If you focus on Telluride as a barometer for awards season, you cannot have been disappointed with this year’s crop of films. 

From my perspective it seemed that “12 Years a Slave”, which “sneaked” at Telluride (in other words, it wasn’t announced as a part of the original lineup on Wednesday morning but was added after the festival had begun) may have already seized the high ground in a number of categories.  I’m thinking nominations for Picture, Director, Actor (Chiwetel Ejiofor), Supporting Actress (newcomer Lupita Nyong’o), Supporting Actor (Michael Fassbender), Adapted Screenplay (John Ridley), Film Editing, Cinematography, Score, Art Direction and Costume Design.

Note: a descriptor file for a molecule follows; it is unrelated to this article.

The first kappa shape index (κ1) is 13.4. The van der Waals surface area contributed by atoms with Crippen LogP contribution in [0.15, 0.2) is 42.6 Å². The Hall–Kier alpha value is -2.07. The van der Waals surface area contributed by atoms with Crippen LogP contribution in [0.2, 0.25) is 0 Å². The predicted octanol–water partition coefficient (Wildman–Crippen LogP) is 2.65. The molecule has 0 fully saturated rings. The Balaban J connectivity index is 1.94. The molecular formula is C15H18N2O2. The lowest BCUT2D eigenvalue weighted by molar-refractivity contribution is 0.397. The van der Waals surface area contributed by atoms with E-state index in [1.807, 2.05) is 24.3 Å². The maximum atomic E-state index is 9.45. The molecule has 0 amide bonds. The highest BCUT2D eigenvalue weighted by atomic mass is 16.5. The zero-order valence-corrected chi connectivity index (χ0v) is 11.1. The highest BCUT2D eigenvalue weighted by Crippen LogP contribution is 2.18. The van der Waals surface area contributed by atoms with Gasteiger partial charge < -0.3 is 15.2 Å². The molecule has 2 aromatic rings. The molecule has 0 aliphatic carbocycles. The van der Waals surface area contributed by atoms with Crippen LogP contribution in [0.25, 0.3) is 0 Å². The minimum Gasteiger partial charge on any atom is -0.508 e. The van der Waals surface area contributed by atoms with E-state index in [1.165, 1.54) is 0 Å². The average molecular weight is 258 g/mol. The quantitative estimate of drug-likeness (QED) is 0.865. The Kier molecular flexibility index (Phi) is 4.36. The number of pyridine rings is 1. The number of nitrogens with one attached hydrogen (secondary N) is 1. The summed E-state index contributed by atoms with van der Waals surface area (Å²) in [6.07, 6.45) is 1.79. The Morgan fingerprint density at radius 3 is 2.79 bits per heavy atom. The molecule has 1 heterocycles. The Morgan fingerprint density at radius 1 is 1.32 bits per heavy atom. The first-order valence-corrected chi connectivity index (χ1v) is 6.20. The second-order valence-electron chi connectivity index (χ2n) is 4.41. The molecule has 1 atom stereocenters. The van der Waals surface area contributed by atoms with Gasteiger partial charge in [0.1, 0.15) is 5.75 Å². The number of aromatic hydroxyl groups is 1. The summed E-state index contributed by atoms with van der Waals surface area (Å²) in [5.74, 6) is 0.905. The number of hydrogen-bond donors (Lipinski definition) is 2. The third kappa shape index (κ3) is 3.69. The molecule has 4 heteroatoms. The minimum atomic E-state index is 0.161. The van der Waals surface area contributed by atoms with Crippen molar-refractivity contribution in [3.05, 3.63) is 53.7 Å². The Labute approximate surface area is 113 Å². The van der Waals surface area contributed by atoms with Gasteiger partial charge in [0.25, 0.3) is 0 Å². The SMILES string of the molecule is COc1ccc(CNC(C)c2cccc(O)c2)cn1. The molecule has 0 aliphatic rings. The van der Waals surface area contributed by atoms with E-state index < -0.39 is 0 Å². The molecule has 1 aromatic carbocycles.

It seems to me that Alexander Payne’s “Nebraska”, which had a fair critical response after Cannes with Bruce Dern winning Best Actor there, benefited hugely from a terrific Telluride response.  The film was said to have been tweaked between Cannes and Telluride and that may have made a difference or perhaps Telluride is just enough different from Cannes to explain the much warmer stateside embrace of the film.  Looking back a week later and examining the responses to me blog space and the critical reaction as well, it looks to me like “Nebraska” has gone from a lone Bruce Dern possibility for a nomination (reportedly there’s still some uncertainty about which category he’ll be campaigned in…I say Best Actor) to a film that could grab nominations for Picture, Director, Supporting Actress (June Squibb), Original Screenplay and Cinematography.  Will Forte might even have an outside shot at a Best Supporting Actor nomination.